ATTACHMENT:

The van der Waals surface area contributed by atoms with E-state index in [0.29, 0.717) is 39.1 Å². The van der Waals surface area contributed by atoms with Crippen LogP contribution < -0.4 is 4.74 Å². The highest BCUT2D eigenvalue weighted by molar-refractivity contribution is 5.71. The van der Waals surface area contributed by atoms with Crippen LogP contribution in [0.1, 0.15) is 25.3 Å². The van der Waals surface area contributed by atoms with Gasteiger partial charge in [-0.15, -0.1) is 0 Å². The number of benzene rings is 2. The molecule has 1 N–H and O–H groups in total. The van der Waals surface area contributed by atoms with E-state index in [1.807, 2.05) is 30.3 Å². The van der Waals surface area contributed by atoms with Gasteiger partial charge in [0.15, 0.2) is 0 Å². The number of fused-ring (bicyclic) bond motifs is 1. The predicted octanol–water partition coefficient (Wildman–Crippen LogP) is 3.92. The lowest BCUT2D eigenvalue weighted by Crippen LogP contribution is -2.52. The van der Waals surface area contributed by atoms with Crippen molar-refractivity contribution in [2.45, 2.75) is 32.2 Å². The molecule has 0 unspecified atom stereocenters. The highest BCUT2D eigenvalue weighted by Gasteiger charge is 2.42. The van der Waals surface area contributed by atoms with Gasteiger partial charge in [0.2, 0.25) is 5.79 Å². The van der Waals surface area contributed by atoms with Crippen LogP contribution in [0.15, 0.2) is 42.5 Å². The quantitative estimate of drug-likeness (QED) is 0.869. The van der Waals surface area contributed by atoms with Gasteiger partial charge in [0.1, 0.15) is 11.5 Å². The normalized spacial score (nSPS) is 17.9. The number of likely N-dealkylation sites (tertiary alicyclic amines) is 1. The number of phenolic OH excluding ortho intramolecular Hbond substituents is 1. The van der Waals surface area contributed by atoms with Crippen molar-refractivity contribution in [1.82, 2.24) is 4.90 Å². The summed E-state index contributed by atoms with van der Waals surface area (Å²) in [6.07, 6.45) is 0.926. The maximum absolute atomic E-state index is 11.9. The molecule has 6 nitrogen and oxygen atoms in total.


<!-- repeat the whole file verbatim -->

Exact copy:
The van der Waals surface area contributed by atoms with E-state index in [0.29, 0.717) is 39.1 Å². The van der Waals surface area contributed by atoms with Crippen LogP contribution < -0.4 is 4.74 Å². The highest BCUT2D eigenvalue weighted by molar-refractivity contribution is 5.71. The van der Waals surface area contributed by atoms with Crippen LogP contribution in [0.1, 0.15) is 25.3 Å². The van der Waals surface area contributed by atoms with Gasteiger partial charge in [-0.15, -0.1) is 0 Å². The number of benzene rings is 2. The molecule has 1 N–H and O–H groups in total. The van der Waals surface area contributed by atoms with E-state index in [1.807, 2.05) is 30.3 Å². The van der Waals surface area contributed by atoms with Gasteiger partial charge in [0.15, 0.2) is 0 Å². The number of fused-ring (bicyclic) bond motifs is 1. The predicted octanol–water partition coefficient (Wildman–Crippen LogP) is 3.92. The lowest BCUT2D eigenvalue weighted by Crippen LogP contribution is -2.52. The van der Waals surface area contributed by atoms with Crippen molar-refractivity contribution in [2.45, 2.75) is 32.2 Å². The molecule has 0 unspecified atom stereocenters. The highest BCUT2D eigenvalue weighted by Gasteiger charge is 2.42. The van der Waals surface area contributed by atoms with Gasteiger partial charge in [0.2, 0.25) is 5.79 Å². The van der Waals surface area contributed by atoms with Crippen LogP contribution in [0.15, 0.2) is 42.5 Å². The quantitative estimate of drug-likeness (QED) is 0.869. The van der Waals surface area contributed by atoms with Gasteiger partial charge in [0.1, 0.15) is 11.5 Å². The normalized spacial score (nSPS) is 17.9. The number of likely N-dealkylation sites (tertiary alicyclic amines) is 1. The number of phenolic OH excluding ortho intramolecular Hbond substituents is 1. The van der Waals surface area contributed by atoms with Crippen molar-refractivity contribution in [1.82, 2.24) is 4.90 Å². The summed E-state index contributed by atoms with van der Waals surface area (Å²) in [6.07, 6.45) is 0.926. The maximum absolute atomic E-state index is 11.9. The molecule has 6 nitrogen and oxygen atoms in total.